Abuse of rights (Article 19, Civil Code)

Every person must, in the exercise of his rights and in the performance of his duties, act with justice, give everyone his due, and observe honesty and good faith. (Article 19, Civil Code of the Philippines)

According to Paras, a chapter on human relations was formulated to present some basic principles that are to be observed for the rightful relationship between human beings and the stability of the social order. The lawmaker makes it imperative that everyone duly respect the rights of others. (Report of the Code Commission, p. 39). Indeed, this chapter on human relations is calculated "to indicate certain norms that spring from the fountain of good conscience. These guides for human conduct should run as golden threads through society, to the end that law may approach its supreme ideal, which is the sway and dominance of justice."

In the sphere of our law on human relations, the victim of a wrongful act or omission, whether done willfully or negligently, is not left without any remedy or recourse to obtain relief for the damage or injury he sustained. Incorporated into our civil law are not only principles of equity but also universal moral precepts which are designed to indicate certain norms that spring from the fountain of good conscience and which are meant to serve as guides for human conduct. First of these fundamental precepts is the principle commonly known as "abuse of rights" under Article 19 of the Civil Code. It provides that " Every person must, in the exercise of his rights and in the performance of his duties, act with justice, give everyone his due and observe honesty and good faith." (Carpio v. Valmonte, 481 Phil. 352, 2004)

The elements of abuse of rights are as follows: (1) there is a legal right or duty; (2) which is exercised in bad faith; (3) for the sole intent of prejudicing or injuring another. (Dart Philippines, Inc. v. Calogcog, G.R. No. 149241, August 24, 2009) The existence of malice or bad faith is the fundamental element in abuse of right. (G.R. No. 185559, August 2, 2017)

For example, in an action to recover damages based on malicious prosecution, it must be established that the prosecution was impelled by legal malice. There is necessity of proof that the suit was patently malicious as to warrant the award of damages under Articles 19 to 21 of the Civil Code or that the suit was grounded on malice or bad faith. There is malice when the prosecution was prompted by a sinister design to vex and humiliate a person, and that it was initiated deliberately by the defendant knowing that his charges were false and groundless. The award of damages arising from malicious prosecution is justified if and only if it is proved that there was a misuse or abuse of judicial processes. Concededly, the mere act of submitting a case to the authorities for prosecution does not make one liable for malicious prosecution. See Bayani v. Panay Electric Co., Inc. 386 Phil. 980, 986 (2000), citing Equitable Banking Corp. v. Intermediate Appellate Court, 218 Phil. 135, 140 (1984); Drilon v. CA, 336 Phil. 949, 956-957 (1997); and Martires v. Cokieng, 492 Phil. 81, 94 (2005), citing Villanueva v. United Coconut Planters Bank (UCPB), 384 Phil. 130, 143 (2000).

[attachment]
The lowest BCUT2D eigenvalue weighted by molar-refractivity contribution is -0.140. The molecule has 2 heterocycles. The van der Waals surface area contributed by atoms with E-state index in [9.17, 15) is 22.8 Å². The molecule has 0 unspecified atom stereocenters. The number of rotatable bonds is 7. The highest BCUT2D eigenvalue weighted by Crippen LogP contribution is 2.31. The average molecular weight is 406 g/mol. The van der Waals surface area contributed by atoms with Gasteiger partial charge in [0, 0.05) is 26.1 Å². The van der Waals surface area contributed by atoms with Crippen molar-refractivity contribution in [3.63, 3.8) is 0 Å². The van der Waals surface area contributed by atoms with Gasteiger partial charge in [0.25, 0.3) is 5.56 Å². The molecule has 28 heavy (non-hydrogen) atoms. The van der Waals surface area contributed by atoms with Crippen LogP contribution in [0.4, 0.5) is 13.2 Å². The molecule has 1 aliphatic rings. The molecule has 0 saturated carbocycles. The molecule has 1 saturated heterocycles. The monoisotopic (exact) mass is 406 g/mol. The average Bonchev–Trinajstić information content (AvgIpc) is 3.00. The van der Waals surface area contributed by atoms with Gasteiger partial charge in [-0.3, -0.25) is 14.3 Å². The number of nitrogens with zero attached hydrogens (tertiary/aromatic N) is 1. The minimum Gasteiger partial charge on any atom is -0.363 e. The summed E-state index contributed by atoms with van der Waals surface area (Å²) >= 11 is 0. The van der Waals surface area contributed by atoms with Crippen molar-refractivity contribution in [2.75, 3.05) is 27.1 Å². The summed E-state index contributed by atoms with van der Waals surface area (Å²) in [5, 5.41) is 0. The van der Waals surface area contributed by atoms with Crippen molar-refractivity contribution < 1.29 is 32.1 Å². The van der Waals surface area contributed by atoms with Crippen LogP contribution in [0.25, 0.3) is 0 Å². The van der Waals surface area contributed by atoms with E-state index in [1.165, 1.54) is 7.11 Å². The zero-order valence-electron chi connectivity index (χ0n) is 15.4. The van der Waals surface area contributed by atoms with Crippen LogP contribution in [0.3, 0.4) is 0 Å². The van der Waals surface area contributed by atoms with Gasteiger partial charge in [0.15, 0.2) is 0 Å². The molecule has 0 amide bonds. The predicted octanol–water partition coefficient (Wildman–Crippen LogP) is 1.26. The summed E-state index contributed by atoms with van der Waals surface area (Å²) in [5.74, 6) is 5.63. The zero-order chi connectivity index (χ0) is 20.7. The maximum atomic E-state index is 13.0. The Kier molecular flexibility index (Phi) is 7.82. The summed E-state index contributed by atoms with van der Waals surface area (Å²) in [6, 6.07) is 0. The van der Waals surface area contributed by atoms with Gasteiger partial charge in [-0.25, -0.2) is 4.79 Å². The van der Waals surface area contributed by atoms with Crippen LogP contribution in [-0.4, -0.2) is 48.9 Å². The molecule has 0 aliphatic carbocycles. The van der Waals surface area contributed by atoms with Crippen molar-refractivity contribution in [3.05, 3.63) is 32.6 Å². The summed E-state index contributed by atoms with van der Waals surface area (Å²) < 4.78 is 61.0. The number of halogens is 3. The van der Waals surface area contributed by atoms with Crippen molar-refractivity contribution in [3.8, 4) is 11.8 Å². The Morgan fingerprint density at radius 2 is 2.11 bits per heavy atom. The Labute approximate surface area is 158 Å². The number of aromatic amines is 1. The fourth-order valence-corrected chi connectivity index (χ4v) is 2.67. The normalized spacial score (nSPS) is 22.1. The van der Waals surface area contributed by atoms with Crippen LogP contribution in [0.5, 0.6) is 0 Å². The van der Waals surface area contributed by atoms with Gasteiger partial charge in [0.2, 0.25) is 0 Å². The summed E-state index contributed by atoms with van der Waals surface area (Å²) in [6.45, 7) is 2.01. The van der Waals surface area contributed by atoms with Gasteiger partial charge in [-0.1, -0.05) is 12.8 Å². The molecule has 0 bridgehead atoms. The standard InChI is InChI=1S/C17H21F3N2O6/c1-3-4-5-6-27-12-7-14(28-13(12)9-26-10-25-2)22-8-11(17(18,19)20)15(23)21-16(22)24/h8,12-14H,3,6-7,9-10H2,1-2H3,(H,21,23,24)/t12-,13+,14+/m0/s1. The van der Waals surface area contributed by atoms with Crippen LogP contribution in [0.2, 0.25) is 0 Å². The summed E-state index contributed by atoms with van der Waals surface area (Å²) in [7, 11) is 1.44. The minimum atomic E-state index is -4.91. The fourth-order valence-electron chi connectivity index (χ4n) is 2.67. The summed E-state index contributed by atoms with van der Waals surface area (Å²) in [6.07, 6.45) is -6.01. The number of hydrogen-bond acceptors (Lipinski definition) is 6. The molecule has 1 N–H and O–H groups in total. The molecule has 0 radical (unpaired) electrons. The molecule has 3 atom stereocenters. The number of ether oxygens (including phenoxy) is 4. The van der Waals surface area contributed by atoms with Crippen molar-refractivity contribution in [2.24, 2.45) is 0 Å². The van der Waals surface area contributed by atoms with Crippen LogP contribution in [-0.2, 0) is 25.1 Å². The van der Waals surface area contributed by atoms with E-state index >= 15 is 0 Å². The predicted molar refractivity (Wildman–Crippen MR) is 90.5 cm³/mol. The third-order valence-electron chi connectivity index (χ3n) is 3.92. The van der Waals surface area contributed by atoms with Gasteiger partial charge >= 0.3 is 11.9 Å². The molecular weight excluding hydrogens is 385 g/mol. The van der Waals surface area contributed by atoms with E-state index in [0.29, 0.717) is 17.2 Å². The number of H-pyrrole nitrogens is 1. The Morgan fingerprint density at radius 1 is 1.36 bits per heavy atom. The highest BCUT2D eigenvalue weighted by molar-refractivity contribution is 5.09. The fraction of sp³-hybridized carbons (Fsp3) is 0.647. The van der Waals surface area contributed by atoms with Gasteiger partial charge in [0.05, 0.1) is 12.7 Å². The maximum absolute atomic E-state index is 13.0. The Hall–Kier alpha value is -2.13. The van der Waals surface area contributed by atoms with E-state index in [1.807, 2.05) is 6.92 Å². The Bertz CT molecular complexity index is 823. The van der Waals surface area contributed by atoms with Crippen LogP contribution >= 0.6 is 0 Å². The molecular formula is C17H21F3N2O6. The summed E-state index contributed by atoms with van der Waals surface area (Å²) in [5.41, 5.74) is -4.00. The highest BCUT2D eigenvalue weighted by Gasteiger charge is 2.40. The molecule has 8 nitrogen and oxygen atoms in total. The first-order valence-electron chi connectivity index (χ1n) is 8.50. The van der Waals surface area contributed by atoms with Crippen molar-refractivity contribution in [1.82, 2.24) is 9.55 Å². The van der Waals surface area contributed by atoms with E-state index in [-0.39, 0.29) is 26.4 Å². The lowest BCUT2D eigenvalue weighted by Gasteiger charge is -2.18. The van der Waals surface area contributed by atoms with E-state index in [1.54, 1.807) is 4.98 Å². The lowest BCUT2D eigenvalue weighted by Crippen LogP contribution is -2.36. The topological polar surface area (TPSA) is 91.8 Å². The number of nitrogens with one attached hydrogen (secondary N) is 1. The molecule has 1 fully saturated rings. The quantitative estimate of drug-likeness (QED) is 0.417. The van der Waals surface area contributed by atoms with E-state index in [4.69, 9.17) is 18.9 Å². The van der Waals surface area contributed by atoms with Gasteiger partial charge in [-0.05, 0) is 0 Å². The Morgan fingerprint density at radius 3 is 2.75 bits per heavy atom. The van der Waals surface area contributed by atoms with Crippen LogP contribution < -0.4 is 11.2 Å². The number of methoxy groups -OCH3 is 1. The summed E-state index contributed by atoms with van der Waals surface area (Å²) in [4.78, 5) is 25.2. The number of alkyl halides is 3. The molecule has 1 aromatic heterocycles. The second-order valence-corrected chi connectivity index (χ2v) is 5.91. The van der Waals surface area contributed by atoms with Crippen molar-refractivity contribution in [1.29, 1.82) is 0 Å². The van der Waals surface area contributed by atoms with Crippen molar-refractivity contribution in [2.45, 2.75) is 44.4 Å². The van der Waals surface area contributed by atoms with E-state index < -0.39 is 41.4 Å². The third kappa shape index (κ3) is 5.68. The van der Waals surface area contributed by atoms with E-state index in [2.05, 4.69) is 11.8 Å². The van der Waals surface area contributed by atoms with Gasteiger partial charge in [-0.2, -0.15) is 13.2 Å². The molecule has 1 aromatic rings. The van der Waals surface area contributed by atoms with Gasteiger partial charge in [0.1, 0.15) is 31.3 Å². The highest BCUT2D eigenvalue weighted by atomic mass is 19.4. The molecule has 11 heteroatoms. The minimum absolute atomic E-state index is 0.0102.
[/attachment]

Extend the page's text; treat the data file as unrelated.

Article 19 sets certain standards which must be observed not only in the exercise of one's rights, but also in the performance of one's duties. These standards are the following: to act with justice; to give everyone his due; and to observe honesty and good faith. The law, therefore, recognizes a primordial limitation on all rights; that in their exercise, the norms of human conduct set forth in Article 19 must be observed. A right, though by itself legal because recognized or granted by law as such, may nevertheless become the source of some illegality. When a right is exercised in a manner which does not conform with the norms enshrined in Article 19 and results in damage to another, a legal wrong is thereby committed for which the wrongdoer must be held responsible. But while Article 19 lays down a rule of conduct for the government of human relations and for the maintenance of social order, it does not provide a remedy for its violation. Generally, an action for damages under either Article 20 or Article 21 would be proper. (G.R. No. 161921, July 17, 2013)

Article 20 provides that "every person who, contrary to law, willfully or negligently causes damage to another shall indemnify the latter for the same." It speaks of the general sanctions of all other provisions of law which do not especially provide for its own sanction. When a right is exercised in a manner which does not conform to the standards set forth in the said provision and results in damage to another, a legal wrong is thereby committed for which the wrongdoer must be responsible. Thus, if the provision does not provide a remedy for its violation, an action for damages under either Article 20 or Article 21 of the Civil Code would be proper. (G.R. No. 161921, July 17, 2013)

In RCPI v. Court of Appeals (G.R. No. L-44748, August 29, 1986), a telegraph company was held by the Supreme Court liable for acts of its employees in connection with a libelous or defamatory telegram. A message-sending company is duty-bound to take precautionary or necessary steps in order to prevent such humiliating incident. (Paras, 2008) In other words, the company was not able to perform its duties with justice; the aggrieved party was not given what was due him.

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